Take the 2-minute tour ×
Mathematics Stack Exchange is a question and answer site for people studying math at any level and professionals in related fields. It's 100% free, no registration required.

Something grows at an annualized rate of 5% for 4 months and then declines at an annualized rate of 4% for the next four months. What would be the annualized growth rate over the entire 8 month period?

I am conflicted if I should use a geometric mean of 5% an -4% or if I should do (1+0.05)(1-0.04)-1 = 0.8%. Thanks for the help

share|improve this question

1 Answer 1

up vote 1 down vote accepted

If it grows at an annualized $5\%$ for $4$ months it grows by $\frac{5}{3}\%$ (or a bit more if you compound), then falling at $4\%$ for $4$ months it falls by $\frac{4}{3}\%$. Your last is correct if you get the correct growth rates: $(1+\frac{5}{3}\%)(1-\frac{4}{3}\%)-1$, which I make growing by $\frac{7}{2250}$ or about $0.31111\%$ in $8$ months. To annualize this, we should mutiply by $\frac{3}{2},$ getting $\frac{21}{4500}\approx 0.46667\%$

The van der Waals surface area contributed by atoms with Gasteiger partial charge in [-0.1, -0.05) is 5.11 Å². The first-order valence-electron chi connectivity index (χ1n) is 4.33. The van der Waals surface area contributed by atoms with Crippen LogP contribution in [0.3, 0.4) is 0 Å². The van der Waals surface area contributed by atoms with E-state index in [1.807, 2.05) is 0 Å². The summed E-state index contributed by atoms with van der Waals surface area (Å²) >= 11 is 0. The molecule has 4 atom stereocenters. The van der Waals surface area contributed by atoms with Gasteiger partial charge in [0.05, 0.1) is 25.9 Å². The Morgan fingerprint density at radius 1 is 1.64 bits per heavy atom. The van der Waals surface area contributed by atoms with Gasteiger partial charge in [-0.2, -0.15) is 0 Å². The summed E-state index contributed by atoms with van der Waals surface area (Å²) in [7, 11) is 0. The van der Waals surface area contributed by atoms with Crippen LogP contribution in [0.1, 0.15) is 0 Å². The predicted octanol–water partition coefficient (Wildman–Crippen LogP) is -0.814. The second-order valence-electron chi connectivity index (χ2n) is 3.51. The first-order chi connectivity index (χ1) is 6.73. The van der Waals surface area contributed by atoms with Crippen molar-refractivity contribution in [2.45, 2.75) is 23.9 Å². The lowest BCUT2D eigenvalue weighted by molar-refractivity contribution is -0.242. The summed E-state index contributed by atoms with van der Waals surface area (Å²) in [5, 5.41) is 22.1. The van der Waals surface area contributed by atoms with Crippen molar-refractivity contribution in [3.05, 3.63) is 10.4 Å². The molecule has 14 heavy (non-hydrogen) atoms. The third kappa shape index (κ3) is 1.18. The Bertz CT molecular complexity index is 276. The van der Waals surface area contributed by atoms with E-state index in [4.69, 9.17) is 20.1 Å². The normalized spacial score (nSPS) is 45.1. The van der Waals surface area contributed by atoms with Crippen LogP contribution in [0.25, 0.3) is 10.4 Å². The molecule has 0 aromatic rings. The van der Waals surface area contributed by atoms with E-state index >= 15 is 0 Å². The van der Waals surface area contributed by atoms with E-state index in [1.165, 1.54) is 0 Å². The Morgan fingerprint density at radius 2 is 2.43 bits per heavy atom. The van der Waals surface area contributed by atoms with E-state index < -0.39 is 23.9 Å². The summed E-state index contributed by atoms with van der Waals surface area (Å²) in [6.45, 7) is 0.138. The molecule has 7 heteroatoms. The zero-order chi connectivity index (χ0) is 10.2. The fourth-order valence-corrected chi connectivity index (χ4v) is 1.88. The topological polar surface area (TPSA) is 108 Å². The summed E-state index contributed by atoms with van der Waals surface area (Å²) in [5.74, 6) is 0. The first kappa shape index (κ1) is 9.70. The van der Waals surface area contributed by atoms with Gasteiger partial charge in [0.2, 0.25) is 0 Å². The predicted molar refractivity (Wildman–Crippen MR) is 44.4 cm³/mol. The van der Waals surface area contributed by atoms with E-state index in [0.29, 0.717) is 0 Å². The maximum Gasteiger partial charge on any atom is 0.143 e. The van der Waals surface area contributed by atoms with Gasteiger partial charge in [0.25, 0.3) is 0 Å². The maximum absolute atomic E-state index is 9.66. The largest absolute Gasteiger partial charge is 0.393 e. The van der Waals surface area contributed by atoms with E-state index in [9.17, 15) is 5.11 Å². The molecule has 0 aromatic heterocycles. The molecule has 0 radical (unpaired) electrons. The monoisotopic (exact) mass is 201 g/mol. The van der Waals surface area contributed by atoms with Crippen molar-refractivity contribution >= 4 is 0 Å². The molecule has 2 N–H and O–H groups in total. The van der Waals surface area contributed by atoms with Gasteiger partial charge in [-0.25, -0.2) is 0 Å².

share|improve this answer
    
Is 0.31111% annualized? –  icobes Oct 1 '11 at 23:01
    
@icobes: No, it is the amount of growth. I'll fix it. –  Ross Millikan Oct 1 '11 at 23:17

Your Answer

 
discard

By posting your answer, you agree to the privacy policy and terms of service.

Not the answer you're looking for? Browse other questions tagged or ask your own question.